Will Yahoo ad business weather economic storm?

Google got off easy with its second-quarter results. It's not clear that Yahoo, with more exposure to display ads, will be so lucky.

Some business sectors are definitely hurt by the current economic downturn, but major Internet sites dependent on advertising have been holding serious trouble at bay. Tuesday afternoon, investors should get a better idea whether the problems are hitting Yahoo.

The company is set to report results for its second quarter after stock market trading closes in the afternoon. Analysts surveyed by Thomson Reuters expect earnings per share of 11 cents on revenue of $1.37 billion.

Yahoo headquarters in Sunnyvale, Calif.
Yahoo headquarters in Sunnyvale, Calif. Stephen Shankland/CNET News.com

But there is pessimism in the air. "Comments last week from Valueclick and Microsoft indicate the broader economic downturn is affecting online ads, particularly display, which could cause Yahoo's second-half guidance to suffer," UBS analyst Benjamin Schachter said in a report Monday.

Google, which three months ago all but sneered at macroeconomic concerns, was much more cautious last week while reporting its second-quarter earnings , and Google investors were spooked . But a careful listening to Google's remarks revealed more caution than actual evidence of negative effects.

Yahoo is more exposed to economic troubles, however. Google's cash cow is the text ads that appear next to search results, for which advertisers pay only when users click, whereas Yahoo is more dependent on the graphical display ads that are paid on the basis of how often they're shown.

Why does that make Yahoo more exposed? Because during a down economy, advertisers want a proven return on the dollars they invest, and it's easier to prove an ad is performing when you're only paying per click.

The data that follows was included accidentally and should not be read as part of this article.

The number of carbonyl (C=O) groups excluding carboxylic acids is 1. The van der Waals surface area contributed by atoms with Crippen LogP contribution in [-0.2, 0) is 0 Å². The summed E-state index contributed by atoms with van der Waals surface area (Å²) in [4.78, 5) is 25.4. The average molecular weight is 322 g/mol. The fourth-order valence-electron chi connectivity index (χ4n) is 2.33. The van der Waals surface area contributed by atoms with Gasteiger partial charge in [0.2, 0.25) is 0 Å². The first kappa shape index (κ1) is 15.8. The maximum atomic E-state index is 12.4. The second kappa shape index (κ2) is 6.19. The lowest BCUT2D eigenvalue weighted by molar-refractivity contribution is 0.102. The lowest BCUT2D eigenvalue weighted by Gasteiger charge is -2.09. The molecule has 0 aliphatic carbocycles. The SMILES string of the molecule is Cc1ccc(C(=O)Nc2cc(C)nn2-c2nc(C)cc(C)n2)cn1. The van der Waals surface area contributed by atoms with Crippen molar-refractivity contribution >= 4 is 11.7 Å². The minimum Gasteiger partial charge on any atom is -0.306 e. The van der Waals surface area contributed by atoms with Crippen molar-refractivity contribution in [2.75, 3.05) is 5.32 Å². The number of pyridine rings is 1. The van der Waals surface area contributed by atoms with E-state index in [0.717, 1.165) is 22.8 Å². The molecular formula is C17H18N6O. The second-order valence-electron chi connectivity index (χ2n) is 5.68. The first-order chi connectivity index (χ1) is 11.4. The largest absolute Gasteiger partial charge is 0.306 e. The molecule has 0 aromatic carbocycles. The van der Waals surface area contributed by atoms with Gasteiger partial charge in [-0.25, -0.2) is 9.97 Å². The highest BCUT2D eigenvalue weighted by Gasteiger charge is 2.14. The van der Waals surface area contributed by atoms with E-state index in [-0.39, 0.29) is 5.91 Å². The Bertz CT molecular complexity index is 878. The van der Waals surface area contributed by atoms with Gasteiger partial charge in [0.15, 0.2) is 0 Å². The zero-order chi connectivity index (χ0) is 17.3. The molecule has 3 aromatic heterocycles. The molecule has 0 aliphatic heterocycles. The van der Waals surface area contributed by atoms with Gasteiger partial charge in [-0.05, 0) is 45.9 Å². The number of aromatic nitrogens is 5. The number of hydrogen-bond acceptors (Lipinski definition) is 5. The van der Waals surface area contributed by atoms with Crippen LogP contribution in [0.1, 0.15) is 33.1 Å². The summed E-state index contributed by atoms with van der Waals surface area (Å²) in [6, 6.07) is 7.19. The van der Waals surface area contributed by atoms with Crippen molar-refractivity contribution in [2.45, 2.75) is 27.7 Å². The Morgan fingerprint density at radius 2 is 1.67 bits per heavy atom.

In a competitive curiosity, Yahoo plans to lean on Google's search ads in coming months. The two will become business allies through a deal under which Yahoo will show some Google search ads, though they're holding back implementation during a period of antitrust review.

Yahoo has said it expects up to $800 million in revenue from the first year of the deal by being able to show Google ads next to rarer searches where Yahoo's technology isn't as good. Google hasn't released a comparable number, but Cowen analyst Jim Friedland expects Google will get $100 million to $200 million in revenue in its first year of operation.

Judging by the yo-yoing of Yahoo shares in the last months, many investors had hoped for an all-out Microsoft acquisition or a lesser deal later under which Microsoft would have taken over Yahoo's search business. But in Friedland's analysis, the Google deal is better than the narrower search deal with Microsoft.

"We believe that the Google partnership is the best choice for Yahoo, barring an acquisition of the entire company. We estimate that a 'search-only' transaction with Microsoft has a net present value of $23 per share, compared with an NPV of $20 per share for the Yahoo-Google deal," he said. "However, the Microsoft deal precludes the purchase of the entire company, depends upon minimum traffic commitments and meaningful monetization improvements, and may be difficult to execute without causing a (further) implosion of morale and productivity."

Though economic uncertainty remains, Yahoo has dispensed at least partly with one major question mark, the push by investor Carl Icahn to replace Yahoo's board with his own slate of nine . Yahoo and Icahn settled their differences in a deal Monday that will give Icahn and two of his allies seats on the board and remove one existing Yahoo board member, Robert Kotick.

All the high-level discussions have probably taken a toll, though.

"We believe that the second quarter may be in line (with analyst expectations), but macro issues and distractions from ongoing Microsoft bid speculation may have taken a toll on the (reveneue) pipeline as well as forward guidance," Schacter said.

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About the author

Stephen Shankland has been a reporter at CNET since 1998 and covers browsers, Web development, digital photography and new technology. In the past he has been CNET's beat reporter for Google, Yahoo, Linux, open-source software, servers and supercomputers. He has a soft spot in his heart for standards groups and I/O interfaces.

 

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